To Friend or Not to Friend: Family & Professional Facebook Pages


As soon as I read this first word of the text from my sister I knew I had to raise my shields.

“Your own Facebook page with 260 friends? With mutual friends? And not ONE of your family? That is really f*#@ed up!”


OK, let’s have one of those back in time moments like on TV when the screen starts to get wavy and the narrating character’s voice starts to get that echo effect and I’ll drop a little history on you viewers at home.


There is a Sullivan Family Facebook page where all our family and friends can read the latest adventures of our daughters ongoing potty training and people can look at pictures of things we may never even look at again ourselves and leave comments such as “I love this” and my favorite, the simple “Awe, CUTE!”.


Then there is the Ty Sullivan Facebook page where I gather all my social media and business friends to share in like ideas and subscribe to my groups and items of interest that would otherwise have my Sullivan Family followers racing for the exits like the audience at an Adam Sandler film.


So, the question came to mind, is it me? Have I committed a heinous social/social media faux pas?  Is it alright to not invite family and friends to a Facebook page you created for “another purpose” sans the evil intent of a Senator having somewhere to post “hottie shots’ of himself?


I opened the question up to the #UsGuys Twitter morning coffee gang and got answers ranging from the hilarious, “Separation of Church and State” (thanks Barry Peters) to the “Oh Hell to the NO” response like “I don’t even friend my family on my regular page!” (You tell them Brandie McCallum). But in the end it was a clean draw on the responses. Half said it was OK, half said heck no.  There was only one way to solve this.

 It was time to turn to the Jedi of Social Media manners to restore order to the galaxy.

To call upon the Emily Post of new media.

It was time to summon the Divine Diva of etiquette, Dabney Porte who runs Twitters #SMMANNERS chat.


Dabney stated that there was no harm in mixing the two worlds for are we not the same people on both Facebook pages? She made a good point of saying its OK to let those that know you in the social media realm see you in your day to day life. It enhances the human factor that sometimes is hard to get a handle on in a medium where there are some that are not who they claim to be. It adds leverage to your authenticity factor. People like to see the other side of the person who may just post “statistical articles” or “just the facts” blogs.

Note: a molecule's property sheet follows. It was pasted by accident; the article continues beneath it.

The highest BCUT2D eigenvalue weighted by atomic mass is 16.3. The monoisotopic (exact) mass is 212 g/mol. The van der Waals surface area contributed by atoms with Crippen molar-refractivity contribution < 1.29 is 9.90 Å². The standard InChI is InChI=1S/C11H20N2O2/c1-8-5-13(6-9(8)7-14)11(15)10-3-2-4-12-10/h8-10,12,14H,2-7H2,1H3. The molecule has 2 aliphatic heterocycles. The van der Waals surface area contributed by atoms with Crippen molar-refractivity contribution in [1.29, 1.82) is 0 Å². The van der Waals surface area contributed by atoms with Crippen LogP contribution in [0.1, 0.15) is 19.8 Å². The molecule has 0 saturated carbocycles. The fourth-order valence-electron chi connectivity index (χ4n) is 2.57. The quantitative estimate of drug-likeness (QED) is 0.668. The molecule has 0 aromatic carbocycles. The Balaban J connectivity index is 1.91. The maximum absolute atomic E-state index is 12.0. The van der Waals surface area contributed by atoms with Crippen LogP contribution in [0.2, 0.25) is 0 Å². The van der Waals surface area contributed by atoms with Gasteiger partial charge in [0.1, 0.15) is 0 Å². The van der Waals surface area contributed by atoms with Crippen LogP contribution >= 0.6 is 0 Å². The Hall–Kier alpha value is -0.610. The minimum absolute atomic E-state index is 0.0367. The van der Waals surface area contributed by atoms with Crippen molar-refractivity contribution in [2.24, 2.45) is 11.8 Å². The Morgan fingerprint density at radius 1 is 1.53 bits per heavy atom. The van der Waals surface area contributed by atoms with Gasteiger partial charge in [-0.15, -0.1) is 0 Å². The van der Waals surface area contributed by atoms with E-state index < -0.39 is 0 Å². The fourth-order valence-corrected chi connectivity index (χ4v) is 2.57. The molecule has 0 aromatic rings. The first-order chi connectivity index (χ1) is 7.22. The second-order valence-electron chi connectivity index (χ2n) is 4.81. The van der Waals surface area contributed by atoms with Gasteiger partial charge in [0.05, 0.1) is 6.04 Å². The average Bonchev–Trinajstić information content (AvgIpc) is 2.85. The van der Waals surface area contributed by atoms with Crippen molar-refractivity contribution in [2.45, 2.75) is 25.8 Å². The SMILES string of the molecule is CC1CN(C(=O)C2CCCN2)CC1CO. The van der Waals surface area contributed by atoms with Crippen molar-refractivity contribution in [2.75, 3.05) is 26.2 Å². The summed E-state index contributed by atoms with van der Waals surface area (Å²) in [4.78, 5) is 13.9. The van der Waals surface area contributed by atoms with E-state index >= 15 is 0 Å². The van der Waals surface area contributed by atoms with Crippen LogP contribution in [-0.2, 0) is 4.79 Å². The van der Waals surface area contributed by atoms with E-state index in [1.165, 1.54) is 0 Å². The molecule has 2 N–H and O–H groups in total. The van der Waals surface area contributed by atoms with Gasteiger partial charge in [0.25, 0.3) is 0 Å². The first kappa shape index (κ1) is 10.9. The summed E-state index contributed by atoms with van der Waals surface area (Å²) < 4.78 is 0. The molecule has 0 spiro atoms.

Dabney does a heroic job merging all her chats, Facebook pages and her website Social Media Girl Friend and she does this freely because she wants everybody to share in what she is doing. She wears it all on her sleeve as do I.  I am open, authentic, and have nothing to hide. You want to know me? Look on my blogs, Facebook and Tweets, and there I am. If you don’t see what you want to know? Ask me.


But as for merging the Facebook pages? I guess it all comes down to a personal choice. But what say you fair reader? What do you think?


Inquiring minds want to know!

And Dabney….And me….and the guy reading your iPad over your shoulder…And so on and so on…


You can follow Dabney Porte on Twitter @DabneyPorte

Barry Peters on Twitter @barrypeters

Brandie McCallum on Twitter @lttlewys and @SenseiMarketing



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Comment by Matt Saunders on December 9, 2011 at 10:05pm

I know exactly how you feel about this! I actually wound up just taking my personal Facebook down and only using Fan Pages and Twitter. For me personally,my family and I have pretty different political views and that would lead to stomach wrenching arguments on my threads between friends/colleagues and my family... It's a tough spot to be in.

Comment by Steven Groves on November 16, 2011 at 1:48pm

Too funny... did I read it right?  Your sibling berated you for somehow not specifically inviting her to a message stream on a Business Page on Facebook?  To be sure, there are evolving protocols for means of online social interactions, but that one is interesting. 

Why did she berate you to begin with?  Have you created a Like-gate page that she might have had to click Like before she could see the posts?  Just let her know she is welcome to opt-in to the page posts.  That being said however, if she is not one of the targeted audience, let her know she could just as easily opt-out of all that business-y stuff later.

Was she commenting that she thinks your even having a Business Page was high-brow and 'above your class'?  You run an online business!  Let her know that she, and the rest of the family too, can have one of the free-to-open, high-faluting Facebook Business Pages if they want - maybe offer to set one up for them.

Your buddy's at #UsGuys were apparently only 1/2 right (no matter what I say eh?) as there was no real consensus.  The Ms. Manners of Social Media was pretty much spot on though - people buy, and work, with other real people - if you want your business and personal connected on Facebook, you have every right.  Go right ahead.

Merge & mix the content though? I dunno; unless you're really mindful in selecting the proper posting List in Facebook, you'll end up talking the same message to everyone you know (same on G+ BTW) - and that's not who you are.  You're a Dad & Brother, but you're also a business person who talks about stuff your family might find boring; although they can always opt-in.  If you're posting top your biz page though, you will not have to concern yourself as to whether or not Sis REAlly wanted to get that post.  If she opted-in, she has expressed her consent and apprently did want to find out about tweeting & social for the food service industry.

My vote?  I would not merge them. 

Keep up the good work and post away Amigo!




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